Get to Know IBM Application-Specific Licensing

Every day I help partners sell their products and solutions using an IBM program called Application-Specific Licensing (ASL). Unfortunately, the ASL program and its benefits are sometimes overlooked. Partners often tell me, “We had no idea this option even existed.” And even partners that are aware of ASL tend to say, “But that [ASL] doesn’t apply to us.”

So let’s make this simple.

If you sell or require an IBM software license as part of what you do, you should consider Application-Specific Licensing.

 

The ASL program works very well for independent software vendors that embed or build on IBM software. For example a product requires an application server or database. It also applies to partners that act as managed service providers (MSP).

It usually does not apply to partners that resell licenses. For example partners engaged in services focused on IBM software deployment and customization. Again, ASL is specific to the partner’s product rather than general purpose usage of IBM software. But as a reseller refines and repeats their solution, it could possibly be bundled into a product and qualify for ASL.

The ASL process is simple.

  • We describe your product’s value-add components.
  • We identify the IBM software that’s included in your product.
  • We assign fixed pricing during the term of the agreement.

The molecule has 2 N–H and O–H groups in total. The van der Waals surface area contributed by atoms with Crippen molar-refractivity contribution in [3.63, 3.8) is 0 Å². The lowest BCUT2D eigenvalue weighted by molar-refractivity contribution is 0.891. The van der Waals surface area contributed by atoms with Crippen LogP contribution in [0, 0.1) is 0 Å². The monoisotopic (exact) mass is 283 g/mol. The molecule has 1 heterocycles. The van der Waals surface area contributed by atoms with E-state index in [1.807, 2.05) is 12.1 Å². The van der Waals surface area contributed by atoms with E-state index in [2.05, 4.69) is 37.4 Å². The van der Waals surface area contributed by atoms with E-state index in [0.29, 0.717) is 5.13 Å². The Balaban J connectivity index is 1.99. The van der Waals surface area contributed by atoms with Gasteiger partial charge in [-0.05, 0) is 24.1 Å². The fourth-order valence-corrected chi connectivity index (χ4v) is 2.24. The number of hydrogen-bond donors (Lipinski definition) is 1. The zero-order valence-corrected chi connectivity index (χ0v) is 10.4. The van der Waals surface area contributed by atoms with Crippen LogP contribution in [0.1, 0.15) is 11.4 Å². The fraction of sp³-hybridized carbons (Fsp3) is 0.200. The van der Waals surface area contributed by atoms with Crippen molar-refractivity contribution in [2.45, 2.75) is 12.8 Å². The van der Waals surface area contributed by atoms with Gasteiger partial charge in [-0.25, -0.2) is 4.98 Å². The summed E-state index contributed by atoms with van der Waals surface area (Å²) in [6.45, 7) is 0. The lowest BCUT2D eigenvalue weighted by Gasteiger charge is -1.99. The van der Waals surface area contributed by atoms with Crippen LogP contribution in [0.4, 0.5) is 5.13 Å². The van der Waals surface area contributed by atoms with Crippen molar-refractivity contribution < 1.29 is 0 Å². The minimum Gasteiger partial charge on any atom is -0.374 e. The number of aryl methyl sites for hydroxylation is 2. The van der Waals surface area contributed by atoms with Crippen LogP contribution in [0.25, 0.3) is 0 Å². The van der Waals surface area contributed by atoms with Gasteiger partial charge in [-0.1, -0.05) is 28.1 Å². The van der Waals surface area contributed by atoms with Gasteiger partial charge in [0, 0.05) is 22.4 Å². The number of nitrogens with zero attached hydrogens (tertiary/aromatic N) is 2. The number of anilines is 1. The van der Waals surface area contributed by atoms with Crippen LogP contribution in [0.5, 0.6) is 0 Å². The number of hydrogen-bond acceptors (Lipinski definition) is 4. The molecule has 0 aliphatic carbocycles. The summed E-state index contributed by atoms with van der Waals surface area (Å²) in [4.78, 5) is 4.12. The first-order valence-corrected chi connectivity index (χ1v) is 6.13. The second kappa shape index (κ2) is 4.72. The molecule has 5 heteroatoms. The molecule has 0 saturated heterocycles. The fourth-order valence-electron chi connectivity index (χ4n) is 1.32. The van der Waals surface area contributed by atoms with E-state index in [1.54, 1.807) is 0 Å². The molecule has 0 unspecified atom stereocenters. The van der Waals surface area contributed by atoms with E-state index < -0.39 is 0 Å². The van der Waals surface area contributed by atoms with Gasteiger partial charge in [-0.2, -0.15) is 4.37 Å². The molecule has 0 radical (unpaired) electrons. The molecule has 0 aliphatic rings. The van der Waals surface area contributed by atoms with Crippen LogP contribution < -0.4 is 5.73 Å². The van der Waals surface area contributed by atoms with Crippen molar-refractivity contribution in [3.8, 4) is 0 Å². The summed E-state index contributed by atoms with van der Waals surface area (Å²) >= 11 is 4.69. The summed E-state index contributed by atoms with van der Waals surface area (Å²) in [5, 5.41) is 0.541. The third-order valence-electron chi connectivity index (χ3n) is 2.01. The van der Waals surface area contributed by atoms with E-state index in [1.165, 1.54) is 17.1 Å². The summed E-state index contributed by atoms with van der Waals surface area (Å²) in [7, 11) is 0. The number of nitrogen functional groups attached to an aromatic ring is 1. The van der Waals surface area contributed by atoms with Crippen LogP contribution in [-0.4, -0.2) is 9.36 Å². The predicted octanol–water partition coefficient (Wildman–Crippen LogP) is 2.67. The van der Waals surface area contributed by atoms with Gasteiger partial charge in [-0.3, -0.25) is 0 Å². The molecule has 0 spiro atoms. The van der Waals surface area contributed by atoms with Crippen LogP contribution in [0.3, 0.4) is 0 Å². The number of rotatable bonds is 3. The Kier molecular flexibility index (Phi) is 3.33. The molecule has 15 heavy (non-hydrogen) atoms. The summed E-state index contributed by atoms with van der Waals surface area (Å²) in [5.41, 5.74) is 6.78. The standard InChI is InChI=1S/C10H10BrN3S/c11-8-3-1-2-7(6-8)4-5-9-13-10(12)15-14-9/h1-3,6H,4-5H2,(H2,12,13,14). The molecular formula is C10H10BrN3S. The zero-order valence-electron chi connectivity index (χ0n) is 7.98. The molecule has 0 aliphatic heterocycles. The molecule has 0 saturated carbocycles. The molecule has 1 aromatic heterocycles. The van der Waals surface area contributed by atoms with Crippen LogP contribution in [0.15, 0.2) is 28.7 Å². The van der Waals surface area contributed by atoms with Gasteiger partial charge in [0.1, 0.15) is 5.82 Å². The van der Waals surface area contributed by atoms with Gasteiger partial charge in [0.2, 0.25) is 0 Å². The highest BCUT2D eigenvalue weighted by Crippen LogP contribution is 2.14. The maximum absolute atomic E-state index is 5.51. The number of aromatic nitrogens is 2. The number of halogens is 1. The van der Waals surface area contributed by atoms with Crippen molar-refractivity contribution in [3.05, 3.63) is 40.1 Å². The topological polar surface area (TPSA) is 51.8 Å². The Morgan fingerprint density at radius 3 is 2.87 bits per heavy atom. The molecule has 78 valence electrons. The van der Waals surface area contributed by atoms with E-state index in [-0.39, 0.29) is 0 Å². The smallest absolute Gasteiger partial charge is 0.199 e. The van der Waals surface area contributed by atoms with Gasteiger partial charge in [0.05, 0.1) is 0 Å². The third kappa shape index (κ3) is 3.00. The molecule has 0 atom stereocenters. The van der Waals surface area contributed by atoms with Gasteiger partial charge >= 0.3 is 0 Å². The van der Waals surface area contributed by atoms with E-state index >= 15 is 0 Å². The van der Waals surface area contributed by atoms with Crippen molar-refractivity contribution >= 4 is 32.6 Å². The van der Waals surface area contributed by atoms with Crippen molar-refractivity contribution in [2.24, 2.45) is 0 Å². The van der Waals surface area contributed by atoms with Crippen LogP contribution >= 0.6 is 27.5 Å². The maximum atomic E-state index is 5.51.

• We start sales and technical enablement to get your product to market.

What are some of the reasons partners choose ASL?

  • Increased margin when compared to other procurement methods
  • Ownership of the sales cycle; fixed pricing means no IBM quoting or special biding
  • A global contract, sell anywhere in the world

Having worked in the IBM Lotus/ICS/ESS brand for over a decade, helping partners get to market is a personal process. I focus on selling and demonstrating, knowing product capabilities that enhance partner solutions, and even writing a bit of code to bring it all together.

And to give you an idea of some successful partnerships, consider:

  • IBM Forms for data entry and processing in insurance, healthcare, financial, and legal services
  • WebSphere Portal and IBM Web Content Manager for B2B, B2C, and B2E websites and intranets
  • Focused collaboration in vertical markets using IBM Connections
  • IBM Domino applications – new and legacy – that include workflow, security, mail, and web for mid-market customers

Feel free to reach out via LinkedIn or Twitter if you’d like to know more.

Portal Express Licensing Explained